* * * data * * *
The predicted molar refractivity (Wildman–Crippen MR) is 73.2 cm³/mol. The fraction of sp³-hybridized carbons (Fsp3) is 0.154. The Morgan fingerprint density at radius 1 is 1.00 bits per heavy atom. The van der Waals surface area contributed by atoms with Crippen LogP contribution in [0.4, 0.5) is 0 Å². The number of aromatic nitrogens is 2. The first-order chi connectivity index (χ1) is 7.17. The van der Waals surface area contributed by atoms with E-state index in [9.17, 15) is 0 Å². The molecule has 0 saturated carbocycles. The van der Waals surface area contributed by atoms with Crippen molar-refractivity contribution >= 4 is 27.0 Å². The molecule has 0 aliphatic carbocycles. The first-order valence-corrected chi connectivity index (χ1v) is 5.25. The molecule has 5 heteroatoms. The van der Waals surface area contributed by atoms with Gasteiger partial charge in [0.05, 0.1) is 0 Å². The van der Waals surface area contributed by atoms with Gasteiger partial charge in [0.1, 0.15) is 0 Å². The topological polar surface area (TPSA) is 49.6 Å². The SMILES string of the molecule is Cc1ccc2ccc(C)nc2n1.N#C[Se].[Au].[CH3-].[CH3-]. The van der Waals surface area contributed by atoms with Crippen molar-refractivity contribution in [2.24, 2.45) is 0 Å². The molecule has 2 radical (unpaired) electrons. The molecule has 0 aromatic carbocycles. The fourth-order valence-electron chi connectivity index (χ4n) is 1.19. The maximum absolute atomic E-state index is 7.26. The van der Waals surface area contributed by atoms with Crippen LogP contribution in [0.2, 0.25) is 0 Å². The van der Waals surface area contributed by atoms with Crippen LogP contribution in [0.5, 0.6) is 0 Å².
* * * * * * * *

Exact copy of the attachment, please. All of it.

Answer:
The predicted molar refractivity (Wildman–Crippen MR) is 73.2 cm³/mol. The fraction of sp³-hybridized carbons (Fsp3) is 0.154. The Morgan fingerprint density at radius 1 is 1.00 bits per heavy atom. The van der Waals surface area contributed by atoms with Crippen LogP contribution in [0.4, 0.5) is 0 Å². The number of aromatic nitrogens is 2. The first-order chi connectivity index (χ1) is 7.17. The van der Waals surface area contributed by atoms with E-state index in [9.17, 15) is 0 Å². The molecule has 0 saturated carbocycles. The van der Waals surface area contributed by atoms with Crippen molar-refractivity contribution >= 4 is 27.0 Å². The molecule has 0 aliphatic carbocycles. The first-order valence-corrected chi connectivity index (χ1v) is 5.25. The molecule has 5 heteroatoms. The van der Waals surface area contributed by atoms with Gasteiger partial charge in [0.05, 0.1) is 0 Å². The van der Waals surface area contributed by atoms with Gasteiger partial charge in [0.1, 0.15) is 0 Å². The topological polar surface area (TPSA) is 49.6 Å². The SMILES string of the molecule is Cc1ccc2ccc(C)nc2n1.N#C[Se].[Au].[CH3-].[CH3-]. The van der Waals surface area contributed by atoms with Crippen molar-refractivity contribution in [2.24, 2.45) is 0 Å². The molecule has 2 radical (unpaired) electrons. The molecule has 0 aromatic carbocycles. The fourth-order valence-electron chi connectivity index (χ4n) is 1.19. The maximum absolute atomic E-state index is 7.26. The van der Waals surface area contributed by atoms with Crippen LogP contribution in [0.2, 0.25) is 0 Å². The van der Waals surface area contributed by atoms with Crippen LogP contribution in [0.5, 0.6) is 0 Å².